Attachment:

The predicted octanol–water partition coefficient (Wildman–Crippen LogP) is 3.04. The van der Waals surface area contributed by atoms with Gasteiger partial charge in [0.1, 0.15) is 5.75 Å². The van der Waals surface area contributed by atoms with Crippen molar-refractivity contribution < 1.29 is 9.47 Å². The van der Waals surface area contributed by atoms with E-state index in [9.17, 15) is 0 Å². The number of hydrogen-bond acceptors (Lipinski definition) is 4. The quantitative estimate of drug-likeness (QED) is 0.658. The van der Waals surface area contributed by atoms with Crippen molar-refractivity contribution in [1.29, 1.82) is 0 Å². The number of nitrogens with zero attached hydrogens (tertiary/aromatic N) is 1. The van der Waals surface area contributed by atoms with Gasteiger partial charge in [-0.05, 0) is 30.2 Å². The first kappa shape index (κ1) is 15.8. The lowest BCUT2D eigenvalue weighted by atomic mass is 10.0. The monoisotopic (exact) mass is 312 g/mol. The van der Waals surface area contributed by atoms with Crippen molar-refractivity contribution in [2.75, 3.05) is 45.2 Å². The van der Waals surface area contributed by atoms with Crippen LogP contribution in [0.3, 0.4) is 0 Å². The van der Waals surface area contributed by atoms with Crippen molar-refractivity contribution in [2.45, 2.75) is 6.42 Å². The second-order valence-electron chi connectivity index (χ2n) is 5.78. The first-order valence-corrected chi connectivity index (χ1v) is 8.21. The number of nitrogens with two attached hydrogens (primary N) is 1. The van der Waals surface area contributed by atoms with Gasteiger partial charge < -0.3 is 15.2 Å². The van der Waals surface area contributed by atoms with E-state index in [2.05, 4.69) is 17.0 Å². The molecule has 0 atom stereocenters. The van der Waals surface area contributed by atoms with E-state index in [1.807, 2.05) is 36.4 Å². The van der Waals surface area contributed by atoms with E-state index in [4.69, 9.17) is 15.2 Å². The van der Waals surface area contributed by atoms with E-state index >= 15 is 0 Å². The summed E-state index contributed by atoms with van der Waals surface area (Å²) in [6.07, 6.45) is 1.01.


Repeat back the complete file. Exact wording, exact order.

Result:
The predicted octanol–water partition coefficient (Wildman–Crippen LogP) is 3.04. The van der Waals surface area contributed by atoms with Gasteiger partial charge in [0.1, 0.15) is 5.75 Å². The van der Waals surface area contributed by atoms with Crippen molar-refractivity contribution < 1.29 is 9.47 Å². The van der Waals surface area contributed by atoms with E-state index in [9.17, 15) is 0 Å². The number of hydrogen-bond acceptors (Lipinski definition) is 4. The quantitative estimate of drug-likeness (QED) is 0.658. The van der Waals surface area contributed by atoms with Crippen molar-refractivity contribution in [1.29, 1.82) is 0 Å². The number of nitrogens with zero attached hydrogens (tertiary/aromatic N) is 1. The van der Waals surface area contributed by atoms with Gasteiger partial charge in [-0.05, 0) is 30.2 Å². The first kappa shape index (κ1) is 15.8. The lowest BCUT2D eigenvalue weighted by atomic mass is 10.0. The monoisotopic (exact) mass is 312 g/mol. The van der Waals surface area contributed by atoms with Crippen molar-refractivity contribution in [2.75, 3.05) is 45.2 Å². The van der Waals surface area contributed by atoms with Crippen LogP contribution in [0.3, 0.4) is 0 Å². The van der Waals surface area contributed by atoms with Crippen molar-refractivity contribution in [2.45, 2.75) is 6.42 Å². The second-order valence-electron chi connectivity index (χ2n) is 5.78. The first-order valence-corrected chi connectivity index (χ1v) is 8.21. The number of nitrogens with two attached hydrogens (primary N) is 1. The van der Waals surface area contributed by atoms with Gasteiger partial charge < -0.3 is 15.2 Å². The van der Waals surface area contributed by atoms with E-state index in [2.05, 4.69) is 17.0 Å². The molecule has 0 atom stereocenters. The van der Waals surface area contributed by atoms with E-state index in [1.807, 2.05) is 36.4 Å². The van der Waals surface area contributed by atoms with E-state index in [4.69, 9.17) is 15.2 Å². The van der Waals surface area contributed by atoms with E-state index >= 15 is 0 Å². The summed E-state index contributed by atoms with van der Waals surface area (Å²) in [6.07, 6.45) is 1.01.